Tomorrow. A day full of promise. A day to do all the things we didn’t get to today. A day to undo all we did wrong today. A day unblemished.
For me, tonight, tomorrow means I will find out the results of my latest MRI scan. For me, tonight, tomorrow is a day filled with complicated emotions.
I’m the kind of girl who has too many emotions and too few filters at any given moment. I’ve always been this way. And it is a struggle for me to keep my emotions in check at intense moments, but I am, at this point in my life, often able to do it. I don’t always do it perfectly, I sometimes let a little comment slip or cast a careless look and then feel terrible or worried about it later. But mostly, as an adult, I’ve learned the hard way that you can’t just let your emotions spill out and splash all over those near you. But I make no promises for tomorrow.
When I received my MS diagnosis last year, they concluded that I probably had Relapsing-Remitting MS. I say probably, because with MS, it’s tough to know. They basically scan your brain, tell you about the damage, and then conclude, based on the damage they’re seeing, what kind of MS you have. If you go back later and have more damage, well then, they were wrong and you have a more severe form of MS, a more rapid rate of deterioration, a more definite prognosis of disability. And the only way they really know what category you fall into is to check your brain. Fun stuff.
For me, this means an annual MRI. And so, I dutifully scheduled my doctor’s appointment and succumbed to the contrast and the confinement of the MRI tube. And tomorrow, we find out what it all means. Tomorrow we find out if the meds have been working. Tomorrow we find out a little more about what my future can hold. And so tonight, I am rehearsing the truth of God’s word.
First, I remembered Matthew 6, where Jesus talks about worry and says “Therefore do not worry about tomorrow, for tomorrow will worry about itself. Each day has enough trouble of its own.” And I know that he doesn’t just mean tomorrow, Tuesday, but tomorrow, the future. And I know that he has good things in my future, no matter what the MRI shows. And I know that he is faithful, even if the MRI shows disease progression. And I know that he promises, in the very same verses in Matthew, to take care of my every need. I know that He ultimately determines what my future can hold. But it can be scary.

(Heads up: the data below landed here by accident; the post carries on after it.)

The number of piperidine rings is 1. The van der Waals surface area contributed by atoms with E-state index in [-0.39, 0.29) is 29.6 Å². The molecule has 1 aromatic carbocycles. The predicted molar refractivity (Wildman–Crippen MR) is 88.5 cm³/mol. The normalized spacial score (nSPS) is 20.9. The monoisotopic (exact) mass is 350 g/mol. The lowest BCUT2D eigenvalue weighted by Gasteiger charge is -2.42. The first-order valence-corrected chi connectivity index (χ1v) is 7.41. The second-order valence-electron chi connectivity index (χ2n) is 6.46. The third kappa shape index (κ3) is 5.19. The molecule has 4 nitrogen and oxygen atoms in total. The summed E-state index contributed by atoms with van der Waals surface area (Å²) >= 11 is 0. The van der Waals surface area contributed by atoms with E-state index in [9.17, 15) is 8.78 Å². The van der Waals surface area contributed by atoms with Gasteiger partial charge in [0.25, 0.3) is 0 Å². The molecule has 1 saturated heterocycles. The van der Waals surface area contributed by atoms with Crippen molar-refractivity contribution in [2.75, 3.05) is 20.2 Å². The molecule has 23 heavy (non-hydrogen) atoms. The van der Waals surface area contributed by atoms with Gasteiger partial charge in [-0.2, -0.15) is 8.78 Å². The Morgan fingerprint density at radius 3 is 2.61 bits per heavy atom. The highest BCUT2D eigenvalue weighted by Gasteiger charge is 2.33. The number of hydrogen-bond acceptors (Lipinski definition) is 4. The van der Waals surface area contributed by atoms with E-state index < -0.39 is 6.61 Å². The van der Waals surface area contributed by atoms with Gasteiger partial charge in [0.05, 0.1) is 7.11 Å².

And then I think of Romans 8, which says a lot of good nuggets of truth, like in verse 28, “And we know that in all things God works for the good of those who love him, who have been called according to his purpose.” Or in verses 31 and 32, “What, then, shall we say in response to these things? If God is for us, who can be against us? He who did not spare his own Son, but gave him up for us all—how will he not also, along with him, graciously give us all things?” And perhaps most comforting, verses 37 through 39, “No, in all these things we are more than conquerors through him who loved us. For I am convinced that neither death nor life, neither angels nor demons, neither the present nor the future,nor any powers, neither height nor depth, nor anything else in all creation, will be able to separate us from the love of God that is in Christ Jesus our Lord.”
Yes, it sounds preachy. I guess I am preaching to myself a little bit. When I am afraid, like I am now, it quiets my soul, steadies my heart. I can do my yoga breathing all day long, I can go to the inner place of quietness where I focus and empty my mind, and still it doesn’t calm me like rehearsing scripture back to myself.
Recently, in Bible study, we were talking about the importance of reading scripture, or memorizing it. Several group members were talking about how, when one has memorized portions of the Bible, one can use this knowledge to convince people who don’t believe. I, personally, did not find this logic to be particularly compelling. I mean, if they don’t believe, why would they care what the Bible has to say, even about their own state? Why would that persuade them? An ancient book whose authority they don’t recognize? I could see problems with this tactic. However, I find a very compelling argument for memorizing scripture, from reading it and rehearsing it regularly, in my own life as I realize that moments when I am most desperate, it comes flooding back to me. Verses I memorized as a little kid in Sunday school or as a teenager in the Bible study my parents forced my to go to. Verses I recited in class at the christian school I loathed to attend. These little snippets come floating into my mind at the very moment I need them, like personalized memo’s from God. I can’t tell you the reference, and often I have the verse clanging around in my head all day before I finally look it up online to realize the book it’s in, let alone the chapter or verse, but they’re always perfectly timed and perfectly suited to my situation. All this year, all the time, all perfectly suited. If that’s not an argument for memorizing scripture, I don’t know what is.
Often I think of tomorrow as an opportunity to cross off more things on my to-do list than I did today. In particular, items on the should-do list. On my should-do list for tomorrow is: grocery shopping; at least two loads of laundry, including folding; workout for at least 30-40 minutes; eat a green smoothie with spinach for breakfast instead of Dunkin’ Donuts; read the Bible and pray. Considering what I have in store tomorrow, the last item is obviously the most important. In reality, though, I guess that last item is really always the most important, even on days that aren’t the big deal of tomorrow.